College Talent Show Aids Young Victims of War
The students of Imperial College London did their part to help children dealing with life in war-torn countries the world over when they held their Imperial’s Got Talent competition on 23rd January at the college’s Metric nightclub, to benefit Save the Children. After two rounds of auditions in November and December, 10 acts were chosen to vie for first place and runner up positions.
Save the Children was started by Eglantyne Jebb and her sister Dorothy Buxton in 1919 upon seeing that Britain’s blockade of cities like Berlin and Vienna was leaving children there starving and diseased. Their early Fight the Famine campaign was able to give funding to children’s groups in seven countries, including Austria, Belgium, the Balkans, and Turkey.
The organisation was soon called on to help with many different emergencies. Under Jebb, the charity “quickly became known as a highly effective relief agency, able to provide food, clothing and money quickly and inexpensively.” She also believed “we should claim certain rights for the children and labour for their universal recognition,” and her ideas on children’s rights inspired the current UN Convention on the Rights of the Child.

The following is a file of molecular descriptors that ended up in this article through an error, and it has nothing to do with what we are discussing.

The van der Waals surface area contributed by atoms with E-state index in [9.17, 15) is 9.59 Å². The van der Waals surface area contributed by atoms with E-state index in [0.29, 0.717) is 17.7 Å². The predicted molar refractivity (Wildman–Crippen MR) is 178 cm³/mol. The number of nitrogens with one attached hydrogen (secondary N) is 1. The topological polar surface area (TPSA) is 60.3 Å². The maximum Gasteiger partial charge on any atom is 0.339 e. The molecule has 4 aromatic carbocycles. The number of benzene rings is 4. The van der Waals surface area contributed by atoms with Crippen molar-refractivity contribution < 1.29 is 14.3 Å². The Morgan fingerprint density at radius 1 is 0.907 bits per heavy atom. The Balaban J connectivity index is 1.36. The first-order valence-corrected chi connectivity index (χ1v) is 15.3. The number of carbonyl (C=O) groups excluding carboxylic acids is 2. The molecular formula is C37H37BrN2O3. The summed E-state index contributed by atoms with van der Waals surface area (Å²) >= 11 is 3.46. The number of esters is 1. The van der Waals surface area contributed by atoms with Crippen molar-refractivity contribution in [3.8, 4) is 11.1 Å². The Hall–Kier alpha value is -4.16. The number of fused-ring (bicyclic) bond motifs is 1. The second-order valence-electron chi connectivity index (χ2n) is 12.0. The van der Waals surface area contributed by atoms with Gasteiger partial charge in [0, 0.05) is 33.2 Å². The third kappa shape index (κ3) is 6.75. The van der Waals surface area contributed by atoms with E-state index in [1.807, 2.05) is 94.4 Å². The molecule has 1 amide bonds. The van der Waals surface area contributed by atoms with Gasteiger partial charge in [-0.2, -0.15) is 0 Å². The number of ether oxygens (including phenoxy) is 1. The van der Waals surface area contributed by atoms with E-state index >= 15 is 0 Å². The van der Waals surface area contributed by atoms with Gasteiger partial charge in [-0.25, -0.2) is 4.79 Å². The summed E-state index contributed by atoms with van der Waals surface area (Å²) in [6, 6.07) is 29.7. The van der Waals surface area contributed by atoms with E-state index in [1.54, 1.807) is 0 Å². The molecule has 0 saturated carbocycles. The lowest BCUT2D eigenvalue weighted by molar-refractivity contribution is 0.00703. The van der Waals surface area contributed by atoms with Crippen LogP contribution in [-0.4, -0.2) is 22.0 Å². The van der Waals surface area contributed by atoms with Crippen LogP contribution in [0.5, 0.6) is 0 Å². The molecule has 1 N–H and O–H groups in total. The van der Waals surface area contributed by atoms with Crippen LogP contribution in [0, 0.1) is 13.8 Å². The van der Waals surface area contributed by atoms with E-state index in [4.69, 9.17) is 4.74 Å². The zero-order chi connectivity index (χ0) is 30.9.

Save the Children currently works in 120 countries, and in 2012 alone their aid reached 10 million children. The cause has set up or aided nurseries, play centres, health and welfare centres and nutrition programs. Imperial College’s Save the Children Students’ Society “coordinates talks to increase awareness of the cause” and holds fundraisers.
Imperial’s Got Talent is their biggest annual event and they were able to raise £1000 with this year’s show. It also featured a lottery with prizes from high street shops like Marks & Spencer’s and an after party with DJ’s and performances by the Medic Jazz Band and Zar. Organiser Anisa Nomaan says that Zar kicking off the after party, along with a surprise Michael Jackson tribute dance in the middle of the competition were true highlights of the evening.
They publicised with posters, a promotional video, word of mouth, social networks, projecting Imperial’s Got Talent on the Queen’s Tower at Imperial, and selling tickets on campus in high traffic areas. According to Nomaan “planning the event was hard, but my advice would be to start early. Book rooms and decorations in advance, create the poster at least three weeks before the show and start to publicise well before.”
How do you create promotional videos for your events?